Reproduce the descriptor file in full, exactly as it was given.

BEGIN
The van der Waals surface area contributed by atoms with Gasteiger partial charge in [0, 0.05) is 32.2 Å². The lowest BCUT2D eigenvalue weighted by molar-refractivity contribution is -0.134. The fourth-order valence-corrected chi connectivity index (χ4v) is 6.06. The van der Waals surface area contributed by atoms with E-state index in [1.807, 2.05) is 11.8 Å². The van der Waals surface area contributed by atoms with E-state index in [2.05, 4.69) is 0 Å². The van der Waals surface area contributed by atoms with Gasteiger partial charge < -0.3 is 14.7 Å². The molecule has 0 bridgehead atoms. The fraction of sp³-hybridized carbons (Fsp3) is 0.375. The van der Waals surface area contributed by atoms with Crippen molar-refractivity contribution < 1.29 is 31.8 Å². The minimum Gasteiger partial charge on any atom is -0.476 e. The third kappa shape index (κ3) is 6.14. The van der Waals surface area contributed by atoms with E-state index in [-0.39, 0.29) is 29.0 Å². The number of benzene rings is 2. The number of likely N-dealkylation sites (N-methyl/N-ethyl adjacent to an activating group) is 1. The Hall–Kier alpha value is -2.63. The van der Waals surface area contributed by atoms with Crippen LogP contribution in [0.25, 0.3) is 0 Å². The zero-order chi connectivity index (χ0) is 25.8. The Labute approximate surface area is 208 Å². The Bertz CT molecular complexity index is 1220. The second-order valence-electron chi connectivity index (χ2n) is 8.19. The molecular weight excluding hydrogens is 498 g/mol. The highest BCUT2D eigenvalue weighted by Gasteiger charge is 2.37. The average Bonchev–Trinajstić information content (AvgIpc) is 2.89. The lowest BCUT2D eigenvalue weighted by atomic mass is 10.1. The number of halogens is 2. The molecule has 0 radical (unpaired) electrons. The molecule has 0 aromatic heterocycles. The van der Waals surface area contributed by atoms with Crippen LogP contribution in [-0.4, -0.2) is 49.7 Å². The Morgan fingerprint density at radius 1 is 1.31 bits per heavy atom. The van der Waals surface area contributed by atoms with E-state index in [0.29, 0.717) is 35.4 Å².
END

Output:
The van der Waals surface area contributed by atoms with Gasteiger partial charge in [0, 0.05) is 32.2 Å². The lowest BCUT2D eigenvalue weighted by molar-refractivity contribution is -0.134. The fourth-order valence-corrected chi connectivity index (χ4v) is 6.06. The van der Waals surface area contributed by atoms with E-state index in [1.807, 2.05) is 11.8 Å². The van der Waals surface area contributed by atoms with E-state index in [2.05, 4.69) is 0 Å². The van der Waals surface area contributed by atoms with Gasteiger partial charge < -0.3 is 14.7 Å². The molecule has 0 bridgehead atoms. The fraction of sp³-hybridized carbons (Fsp3) is 0.375. The van der Waals surface area contributed by atoms with Crippen molar-refractivity contribution < 1.29 is 31.8 Å². The minimum Gasteiger partial charge on any atom is -0.476 e. The third kappa shape index (κ3) is 6.14. The van der Waals surface area contributed by atoms with E-state index in [-0.39, 0.29) is 29.0 Å². The number of benzene rings is 2. The number of likely N-dealkylation sites (N-methyl/N-ethyl adjacent to an activating group) is 1. The Hall–Kier alpha value is -2.63. The van der Waals surface area contributed by atoms with Crippen LogP contribution in [0.25, 0.3) is 0 Å². The zero-order chi connectivity index (χ0) is 25.8. The Labute approximate surface area is 208 Å². The Bertz CT molecular complexity index is 1220. The second-order valence-electron chi connectivity index (χ2n) is 8.19. The molecular weight excluding hydrogens is 498 g/mol. The highest BCUT2D eigenvalue weighted by Gasteiger charge is 2.37. The average Bonchev–Trinajstić information content (AvgIpc) is 2.89. The lowest BCUT2D eigenvalue weighted by atomic mass is 10.1. The number of halogens is 2. The molecule has 0 radical (unpaired) electrons. The molecule has 0 aromatic heterocycles. The van der Waals surface area contributed by atoms with Crippen LogP contribution in [-0.4, -0.2) is 49.7 Å². The Morgan fingerprint density at radius 1 is 1.31 bits per heavy atom. The van der Waals surface area contributed by atoms with E-state index in [0.29, 0.717) is 35.4 Å².